Day heads home as his mother faces lung cancer surgery

AUSTIN, Texas (AP) -- Six holes into his opening match, Jason Day walked off the golf course. It was the fourth time in the last three years that he withdrew in the middle of a tournament. Only this was different. Physically, he never felt better. Emotionally, he was a wreck.

Ex-pharmacy exec convicted in deadly meningitis outbreak

BOSTON (AP) -- The former head of a Massachusetts pharmacy was acquitted Wednesday of murder allegations but convicted of racketeering and other crimes in a meningitis outbreak that was traced to fungus-contaminated drugs and killed 64 people across the country. Prosecutors said Barry Cadden, 50, ran the business in an "extraordinarily dangerous" way by disregarding unsanitary conditions to boost production and make more money.

Bird flu confirmed in 2 poultry flocks in north Alabama

MONTGOMERY, Ala. (AP) -- Alabama officials have confirmed bird flu in two poultry flocks, just a week after three commercial breeders had to kill their chickens across the state line in Tennessee. The state veterinarian announced that chickens are under quarantine after testing positive for the disease at a commercial breeding operation in Pickens County near the Mississippi line. Dr.

Patients' reports may aid prostate cancer treatment choice

CHICAGO (AP) -- Men with early-stage prostate cancer face a dizzying quandary over which treatment to choose but two new studies on side effects may make those decisions a bit easier. The research bolsters evidence that sexual problems and urinary incontinence are more common after surgery than after radiation or "watchful waiting" without treatment.

Thailand's coin-eating turtle dies of blood poisoning

BANGKOK (AP) -- Tourists in eastern Thailand used to toss coins at a green sea turtle that lived in a pond in eastern Thailand, wishing for luck and longevity. But swallowing the shiny tidbits turned out to be a death sentence for the reptile. After having nearly a thousand coins removed from its stomach in a four-hour operation two weeks ago, the turtle -- nicknamed "Omsin," or "Piggy Bank," -- died Tuesday.

Chicago-based group brings smiles to deaf Syrian children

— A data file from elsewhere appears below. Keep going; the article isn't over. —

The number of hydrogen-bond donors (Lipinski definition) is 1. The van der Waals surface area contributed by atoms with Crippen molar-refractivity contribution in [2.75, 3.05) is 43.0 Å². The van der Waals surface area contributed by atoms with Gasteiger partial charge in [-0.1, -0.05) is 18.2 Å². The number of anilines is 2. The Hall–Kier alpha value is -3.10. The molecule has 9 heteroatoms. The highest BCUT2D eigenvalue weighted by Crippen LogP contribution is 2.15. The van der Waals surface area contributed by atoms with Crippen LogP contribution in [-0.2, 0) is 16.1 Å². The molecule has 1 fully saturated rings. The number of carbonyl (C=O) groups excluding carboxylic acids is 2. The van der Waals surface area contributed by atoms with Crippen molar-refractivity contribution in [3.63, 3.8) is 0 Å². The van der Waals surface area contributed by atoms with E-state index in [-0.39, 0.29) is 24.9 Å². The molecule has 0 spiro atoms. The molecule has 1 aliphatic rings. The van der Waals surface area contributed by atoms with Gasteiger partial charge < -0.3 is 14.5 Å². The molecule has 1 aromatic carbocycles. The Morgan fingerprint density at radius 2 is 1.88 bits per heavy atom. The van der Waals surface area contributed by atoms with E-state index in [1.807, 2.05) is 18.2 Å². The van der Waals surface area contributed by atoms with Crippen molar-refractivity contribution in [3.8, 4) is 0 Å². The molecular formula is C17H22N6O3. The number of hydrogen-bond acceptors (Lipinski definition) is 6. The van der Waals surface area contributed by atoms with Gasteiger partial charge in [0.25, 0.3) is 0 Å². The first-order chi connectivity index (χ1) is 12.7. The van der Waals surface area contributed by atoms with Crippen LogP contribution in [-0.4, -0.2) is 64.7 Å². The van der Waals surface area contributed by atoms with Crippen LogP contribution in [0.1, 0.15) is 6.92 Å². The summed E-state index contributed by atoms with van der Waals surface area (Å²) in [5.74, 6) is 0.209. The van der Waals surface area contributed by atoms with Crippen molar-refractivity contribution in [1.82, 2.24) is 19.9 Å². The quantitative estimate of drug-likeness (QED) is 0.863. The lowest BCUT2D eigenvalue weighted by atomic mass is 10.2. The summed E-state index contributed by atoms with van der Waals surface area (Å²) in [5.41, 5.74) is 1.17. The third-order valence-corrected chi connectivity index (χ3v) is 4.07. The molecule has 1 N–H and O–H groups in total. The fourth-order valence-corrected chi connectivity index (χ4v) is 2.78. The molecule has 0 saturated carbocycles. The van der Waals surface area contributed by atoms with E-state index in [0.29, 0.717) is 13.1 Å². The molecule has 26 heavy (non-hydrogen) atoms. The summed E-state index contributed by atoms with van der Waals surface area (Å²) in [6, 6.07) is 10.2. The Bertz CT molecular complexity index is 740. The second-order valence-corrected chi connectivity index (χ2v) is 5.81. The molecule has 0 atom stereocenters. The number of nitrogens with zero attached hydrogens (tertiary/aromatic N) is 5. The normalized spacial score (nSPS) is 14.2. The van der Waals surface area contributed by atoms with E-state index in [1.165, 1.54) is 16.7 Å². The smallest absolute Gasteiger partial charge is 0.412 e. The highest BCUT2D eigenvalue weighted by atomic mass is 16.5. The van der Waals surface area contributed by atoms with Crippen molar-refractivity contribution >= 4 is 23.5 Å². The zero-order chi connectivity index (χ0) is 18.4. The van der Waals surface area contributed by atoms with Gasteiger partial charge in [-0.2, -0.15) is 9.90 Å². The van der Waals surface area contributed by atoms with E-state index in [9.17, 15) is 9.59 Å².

BAR ELIAS, Lebanon (AP) -- Six-year-old Aya al-Souqi, a Syrian refugee, held the camera phone up to her gaze and listened to hear her mother. "I hear you!" she exclaimed. It was only the second time she'd spoken to her mother in Beeskow, Germany since getting fitted with a hearing aid by a Chicago-based charity to treat an invisible wound of the Syrian war.

Column: Another sobering reminder of the price players pay

The news seemed unimaginable, much as it might have 78 years ago when Yankees fans learned Lou Gehrig was diagnosed with the disease that would later bear his name. It came on a Sunday night via a more modern form of communication, a Twitter feed. Dwight Clark didn't need the full 140 characters to stun football fans everywhere. "I wanted to share some unfortunate news: I have ALS," Clark tweeted .

Use of genetically modified mosquitoes considered in Houston

HOUSTON (AP) -- Officials are considering releasing genetically modified mosquitoes in Houston as part of the fight against the insects known to carry diseases such as the Zika virus. The Houston Chronicle (http://bit.ly/2mLrfyy ) reports that Harris County, Texas, officials are negotiating with a British biotech company, Oxitec, to release mosquitoes that have been genetically engineered to produce offspring that die. Oxitec has yet to try out its technology in the U.S.

3 Tennessee death row inmates lose Supreme Court appeals

WASHINGTON (AP) -- The Supreme Court has rejected appeals from three Tennessee death-row inmates who say they should not be executed because they are intellectually disabled. The justices on Monday left in place state court rulings upholding the death sentences of inmates Pervis Payne, Michael Sample and Vincent Sims. The three men said Tennessee has refused to apply a 2014 Supreme Court ruling that affects inmates with borderline cases of intellectual disability.